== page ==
Friday, July 11, 2008


Yesterday Duncan and I wound our way into the old-growth forest behind our house with two friends -- forest I adore, gift from Goddess.

But only a few minutes into the woods, one friend said:

"These woods are scary. Did you see the Blair Witch Project?"

I said no. He said, "If you'd seen the Blair Witch Project, you'd be scared too."

Instantly the multicolored balloons hovering over my head -- a multilayered excitement over sharing these woods -- all burst at once, as if my friend had popped each one all in the same second.

And instead of moving deeper into Goddess, we turned around and trudged back home.

And then there's this: One of the last Stephen King books I poked into was The Girl Who Loved Tom Gordon -- about a young Maine girl battling for her life against Nature, which King turns into a devil/demon stalking this pre-teen for all of 250 pages.

I'm wondering: is our problem not valuing Nature? Or is it that many of us are gaga petrified of it?


Anne Johnson said...

This is a situation with a great deal of gray area between the two poles. Growing up in the mountains where I could walk all day and not see another human being has made me very conscious of both the beauty and the danger in natural places. When you're out in the gorgeous woods all alone, and a panther screams at you (I'm not kidding), you understand that all experiences of the wild world fall onto a continuum. Some are transcendent, some are deadly, and the vast majority are in between.

Athana said...

You make a good point, anne. The forest, like the Goddess, is to be respected for both its beauty and its ongoing life-death cycle.

After getting lost in it not long ago, I've become very respectful of the forest. When I finally got unlost, I was about a mile south of my house -- even though I was certain I'd been heading north for about an hour.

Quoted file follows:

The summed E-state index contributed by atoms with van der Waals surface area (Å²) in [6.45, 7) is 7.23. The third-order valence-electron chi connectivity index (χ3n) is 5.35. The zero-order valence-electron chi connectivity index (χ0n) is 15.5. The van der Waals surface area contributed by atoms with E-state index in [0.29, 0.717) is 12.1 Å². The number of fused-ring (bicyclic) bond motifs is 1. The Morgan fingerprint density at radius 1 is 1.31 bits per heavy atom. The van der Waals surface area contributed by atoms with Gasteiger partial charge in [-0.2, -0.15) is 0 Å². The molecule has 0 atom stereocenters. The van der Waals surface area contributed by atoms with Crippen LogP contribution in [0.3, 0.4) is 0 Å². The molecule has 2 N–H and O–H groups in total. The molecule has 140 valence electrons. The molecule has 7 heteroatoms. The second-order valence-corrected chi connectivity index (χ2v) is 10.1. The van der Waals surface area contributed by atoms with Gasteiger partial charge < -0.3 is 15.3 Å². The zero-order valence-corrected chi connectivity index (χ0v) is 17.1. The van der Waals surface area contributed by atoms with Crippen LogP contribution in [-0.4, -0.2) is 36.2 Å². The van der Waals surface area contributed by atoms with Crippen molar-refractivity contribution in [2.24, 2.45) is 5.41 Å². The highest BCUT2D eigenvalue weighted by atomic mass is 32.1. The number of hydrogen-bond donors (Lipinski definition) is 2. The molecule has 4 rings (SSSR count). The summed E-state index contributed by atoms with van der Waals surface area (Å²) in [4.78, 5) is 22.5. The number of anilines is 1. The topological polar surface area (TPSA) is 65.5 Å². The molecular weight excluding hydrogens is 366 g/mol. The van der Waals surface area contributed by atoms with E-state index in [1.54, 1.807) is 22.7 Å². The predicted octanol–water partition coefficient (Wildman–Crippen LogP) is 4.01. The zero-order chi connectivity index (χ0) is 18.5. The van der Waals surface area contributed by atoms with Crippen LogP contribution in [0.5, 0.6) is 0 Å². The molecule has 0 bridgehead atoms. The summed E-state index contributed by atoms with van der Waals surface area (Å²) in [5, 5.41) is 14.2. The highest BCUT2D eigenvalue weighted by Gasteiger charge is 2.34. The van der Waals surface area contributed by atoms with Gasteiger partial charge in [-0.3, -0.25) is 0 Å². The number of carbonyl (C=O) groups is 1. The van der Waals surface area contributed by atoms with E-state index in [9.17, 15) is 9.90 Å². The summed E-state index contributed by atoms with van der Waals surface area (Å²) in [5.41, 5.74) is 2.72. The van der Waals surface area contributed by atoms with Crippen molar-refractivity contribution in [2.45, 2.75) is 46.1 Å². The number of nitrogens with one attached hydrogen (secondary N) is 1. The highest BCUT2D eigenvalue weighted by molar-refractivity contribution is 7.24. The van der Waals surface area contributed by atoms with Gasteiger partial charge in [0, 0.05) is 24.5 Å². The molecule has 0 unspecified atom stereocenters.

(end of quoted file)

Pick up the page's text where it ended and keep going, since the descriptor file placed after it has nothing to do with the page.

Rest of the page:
Livia Indica said...

When I was young I was terrified to be alone in the woods, even if I was only a few hundreds from my backyard. Even now as an adult I sometimes get the spooks out in the wildness by myself. I now recognize that I'm feeling the presence of the Green Man and green fairies. They're not threatening or overtly hostile, but watchful and extremely protective of their green charges. I sometimes wonder if this isn't where the fear of wild nature comes from; a menace from the green spirits of the land who are justified in mistrusting us stupid humans.

Aquila ka Hecate said...

I guess we know, somewhere, that she's not only our mother and mistress, but our grave as well.

We used to make myths about these fears -oh, hang on, maybe we still do. But many of us just feel the fear, not the inevitability that life will, indeed, kill us .

Terri in Joburg

Athana said...

Livia, I certainly agree that the green spirits have a right to mistrust us stupidos in the industrialized nations.

I do think, however, that a part of the fear I see of forests comes from the fear of Goddess, a fear that's been handed down through the ages.

The bogeyman in The Girl Who Loved Tom Jones was a horrific, shapeless, nightmarish monstor who tortured deer, and then tore them apart to rot in the forest.

And, come to think of it, the bogeyman in the last novel I read -- The Wednesday Night Witches -- had the same bogeyman in it: tortured deer and then tore them apart to rot.

On the other hand, maybe these are our atempts at coming to grips with the life-death cycle. The modern myths you mentioned, Terri.

I think you're right, Terri. If we accepted the inevitability of death, our myths about it might not be so violent.

Luna said...